It is a difficult thing to explain, but music is magical; it transcends all time and space. Somehow the notes acted as a time machine. Dad’s voice was as clear as it had been 30 years earlier, the mandolin as sweet a sound as ever, the banjo crisp and alive and the guitars filled in with a soft blanket of sound, all kept together by the steady bass. For a moment, there was nothing else. Only music. Only me and my brother and sister and grandma listening to dad, just like we did so many years ago.

Lately there has been a sense of urgency to slow down and enjoy life. Our breakneck pace has us cornered, depleted and discouraged. Writing is my passion, yet my words have been few until lately. Life chokes us out. That night listening to dad sing reminded me that the best parts of my childhood were not when my parents were taking us somewhere or buying us something. The best parts of our lives were always simply when we were together doing something we loved.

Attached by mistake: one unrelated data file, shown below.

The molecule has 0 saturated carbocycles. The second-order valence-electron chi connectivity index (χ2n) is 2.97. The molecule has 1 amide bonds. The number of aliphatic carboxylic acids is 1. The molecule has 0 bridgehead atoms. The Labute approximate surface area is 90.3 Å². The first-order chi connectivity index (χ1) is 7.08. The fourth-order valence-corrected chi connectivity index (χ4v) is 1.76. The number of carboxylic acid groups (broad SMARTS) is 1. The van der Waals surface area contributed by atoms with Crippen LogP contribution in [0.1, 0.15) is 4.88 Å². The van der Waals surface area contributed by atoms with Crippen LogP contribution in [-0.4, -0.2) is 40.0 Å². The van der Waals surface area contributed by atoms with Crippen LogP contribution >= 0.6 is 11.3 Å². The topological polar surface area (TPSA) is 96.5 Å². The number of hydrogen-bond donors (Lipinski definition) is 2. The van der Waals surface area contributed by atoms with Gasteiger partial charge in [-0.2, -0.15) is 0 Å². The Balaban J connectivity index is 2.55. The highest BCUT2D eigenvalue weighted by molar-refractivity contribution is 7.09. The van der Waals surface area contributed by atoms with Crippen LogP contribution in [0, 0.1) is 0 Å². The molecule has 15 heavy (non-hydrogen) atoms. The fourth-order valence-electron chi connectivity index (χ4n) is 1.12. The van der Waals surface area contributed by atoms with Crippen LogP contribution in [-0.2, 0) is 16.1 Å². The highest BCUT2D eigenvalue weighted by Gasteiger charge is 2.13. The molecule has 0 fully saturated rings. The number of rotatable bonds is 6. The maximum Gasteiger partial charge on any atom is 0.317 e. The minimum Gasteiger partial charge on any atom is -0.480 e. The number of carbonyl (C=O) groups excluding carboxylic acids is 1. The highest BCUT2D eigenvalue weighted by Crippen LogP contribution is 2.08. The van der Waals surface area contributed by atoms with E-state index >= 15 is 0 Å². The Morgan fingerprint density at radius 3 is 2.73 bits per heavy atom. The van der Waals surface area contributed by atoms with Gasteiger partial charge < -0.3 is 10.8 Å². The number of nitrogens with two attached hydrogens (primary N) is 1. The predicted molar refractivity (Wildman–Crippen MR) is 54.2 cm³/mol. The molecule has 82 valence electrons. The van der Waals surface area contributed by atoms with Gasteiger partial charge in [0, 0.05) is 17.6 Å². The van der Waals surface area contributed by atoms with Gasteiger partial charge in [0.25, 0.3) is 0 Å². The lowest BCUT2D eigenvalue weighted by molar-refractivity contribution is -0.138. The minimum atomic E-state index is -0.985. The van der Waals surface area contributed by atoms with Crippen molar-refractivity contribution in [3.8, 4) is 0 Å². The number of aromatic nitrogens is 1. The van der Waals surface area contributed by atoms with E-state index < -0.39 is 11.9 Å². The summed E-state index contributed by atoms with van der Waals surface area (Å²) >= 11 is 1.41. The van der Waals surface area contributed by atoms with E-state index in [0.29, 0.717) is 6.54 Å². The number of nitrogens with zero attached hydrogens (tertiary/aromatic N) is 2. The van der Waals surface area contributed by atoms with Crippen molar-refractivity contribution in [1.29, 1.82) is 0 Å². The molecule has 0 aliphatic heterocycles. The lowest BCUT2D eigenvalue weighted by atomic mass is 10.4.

I feel like I run around and chase my tail to obtain things and provide for my family, but when they grow up, what will they remember about me? That I bought them stuff or that we used to laugh our heads off playing Apples to Apples when Aubrey was in Kindergarten because she couldn’t read and gave the most random cards you could imagine (i.e. “Ridiculous”: Aubrey’s card – “Helen Keller”)? When they are adults and they come home with their families, it is imperative to me that they be able to have a plethora of stories to tell for their kids to roll their eyes at but secretly cherish.